The FDA made news by approving the use of an immunotherapy drug to treat tumors based on a genetic marker in the tumor, rather than the organ where the tumor originated. But this story about the new approval for pembrolizumab (brand name Keytruda) overlooks life threatening risks, overstates the meaning of trial results, inaccurately describes the patients who are covered by the FDA action and neglects the disappointing track record of drug approvals based on surrogate endpoints, rather than real measures of survival or quality of life. To its credit, the story does report the very high cost of the drug and appropriately highlights the novelty of a drug approval based on a biomarker.
The credibility of news reports about medical treatments depends on resistance to boosterism and clear explanations of the limits of what the evidence shows. Few readers of this story would discern that there is no evidence that any patients given pembrolizumab lived any longer or any better than those receiving standard therapies. That basic omission cheats readers.
Readers have to get deep into the story, but they are eventually told about “Keytruda’s $100,000-per-year price tag.”
In some cases, we might give a passing grade to a story that tells readers that one trial “found that in 17 of 30 advanced cancer patients, pembrolizumab stopped or reversed the progression of cancer, and 24 patients were still alive a year after starting the drug,” but this story should have alerted readers to the fundamental difference between these sorts of trial results and what people really care about: “Does the drug extend or improve the lives of patients?”
This point is particularly important because of mounting evidence that the slowing of cancer progression and other surrogate endpoints may not really answer the important questions about survival and quality of life. For example, one review of the 36 cancer drugs approved by the FDA from 2008 through 2012 based on surrogate endpoints revealed that only five later showed real survival benefits. A follow-up review looked at 55 cancer drugs approved based on surrogate endpoints. Reviewers found evidence of trials eventually showing improved survival for only 10 of the 55 drugs.
The story does not alert readers to the serious risks of immunotherapy for cancer. The drug label begins with this alert: “KEYTRUDA can cause your immune system to attack normal organs and tissues in many areas of your body and can affect the way they work. These problems can sometimes become serious or life-threatening and can lead to death.”
The story also quotes a researcher gushing about the potential benefits of pembrolizumab, but does not report that this same researcher recently reported the case of a patient who suffered a severe case of scleroderma while taking the drug.
Not covering the downsides of immunotherapy is something we see a lot–for tips on how to write more accurately about this, see: Too many stories ignore or under-report the harms of cancer immunotherapies. Here’s what the public needs to know.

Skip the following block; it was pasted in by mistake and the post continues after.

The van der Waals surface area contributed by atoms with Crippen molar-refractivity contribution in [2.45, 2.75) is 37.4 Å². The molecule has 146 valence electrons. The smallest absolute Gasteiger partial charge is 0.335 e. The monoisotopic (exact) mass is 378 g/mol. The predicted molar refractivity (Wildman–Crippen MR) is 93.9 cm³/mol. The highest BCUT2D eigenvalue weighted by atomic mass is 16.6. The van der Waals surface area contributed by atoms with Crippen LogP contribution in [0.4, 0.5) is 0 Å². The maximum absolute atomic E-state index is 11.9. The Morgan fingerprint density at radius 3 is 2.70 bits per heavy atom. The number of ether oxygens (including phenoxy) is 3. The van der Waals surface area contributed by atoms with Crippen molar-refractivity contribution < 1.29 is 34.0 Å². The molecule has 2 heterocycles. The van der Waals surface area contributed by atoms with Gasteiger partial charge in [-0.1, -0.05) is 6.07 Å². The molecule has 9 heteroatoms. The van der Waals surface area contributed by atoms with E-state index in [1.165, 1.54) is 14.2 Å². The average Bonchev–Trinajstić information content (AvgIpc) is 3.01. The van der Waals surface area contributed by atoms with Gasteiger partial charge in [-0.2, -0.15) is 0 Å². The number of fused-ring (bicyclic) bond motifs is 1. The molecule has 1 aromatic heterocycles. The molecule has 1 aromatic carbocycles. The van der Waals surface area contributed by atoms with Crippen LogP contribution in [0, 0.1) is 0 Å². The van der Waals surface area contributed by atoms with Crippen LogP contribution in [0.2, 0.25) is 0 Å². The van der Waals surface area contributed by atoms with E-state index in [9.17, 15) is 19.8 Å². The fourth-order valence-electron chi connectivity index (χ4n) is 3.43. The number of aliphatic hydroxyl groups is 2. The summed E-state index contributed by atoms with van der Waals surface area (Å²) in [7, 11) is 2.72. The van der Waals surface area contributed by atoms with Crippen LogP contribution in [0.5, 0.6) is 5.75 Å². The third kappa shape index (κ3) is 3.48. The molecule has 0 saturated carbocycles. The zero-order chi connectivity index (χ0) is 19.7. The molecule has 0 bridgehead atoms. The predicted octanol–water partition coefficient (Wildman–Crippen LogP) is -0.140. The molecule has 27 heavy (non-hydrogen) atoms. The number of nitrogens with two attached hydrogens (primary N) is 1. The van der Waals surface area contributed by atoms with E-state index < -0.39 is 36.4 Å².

The story fails to report that the clinical trials the FDA cited in its announcement were all single-arm and uncontrolled; that is, none directly compared the experimental treatment to other therapies. What’s more, the total number of patients in all five trials was only 149. As mentioned above, the use of surrogate endpoints, such as tumor progression, instead of survival or quality of life, means the drug has yet to demonstrate its ultimate worth.
The story reports that the new drug approval may apply to about 4 percent of advanced cancers, but it highlights a description of affected patients that is simply not accurate. The story states the FDA approved pembrolizumab “for treatment of solid tumors in any organ so long as the malignancy bears a specific genetic signature.” But what the FDA announcement states is that the approval is limited to “patients with solid tumors that have progressed following prior treatment and who have no satisfactory alternative treatment options and patients with colorectal cancer that has progressed following treatment with certain chemotherapy drugs.”
In other words, patients who have already tried standard treatments without success.
There is a reference lower down in the story to “the treatment of patients with metastatic cancers that have failed all other treatments,” but there is no clear linkage to the important limitation in what the FDA approved.
The story does not tell readers anything about who paid for or managed the drug trials. It also does not report that one of the researchers quoted in the story, Dr. Bert Vogelstein, has received payments from pharmaceutical companies related to work on pembrolizumab, and that he also has a patent pending, as he stated in a New England Journal of Medicine disclosure statement.
The story strongly implies that pembrolizumab is better than existing cancer treatments for patients with the relevant genetic marker, but that is a claim that has yet to be tested, since none of the trials included any direct comparisons between the new drug and existing treatments.
The story reports that pembrolizumab is currently being sold under the brand name Keytruda.
A key element of the story, that this is the first FDA approval based on a biomarker, rather than the organ in the body where the tumor originated, is accurate and newsworthy.
The story appears to include original reporting.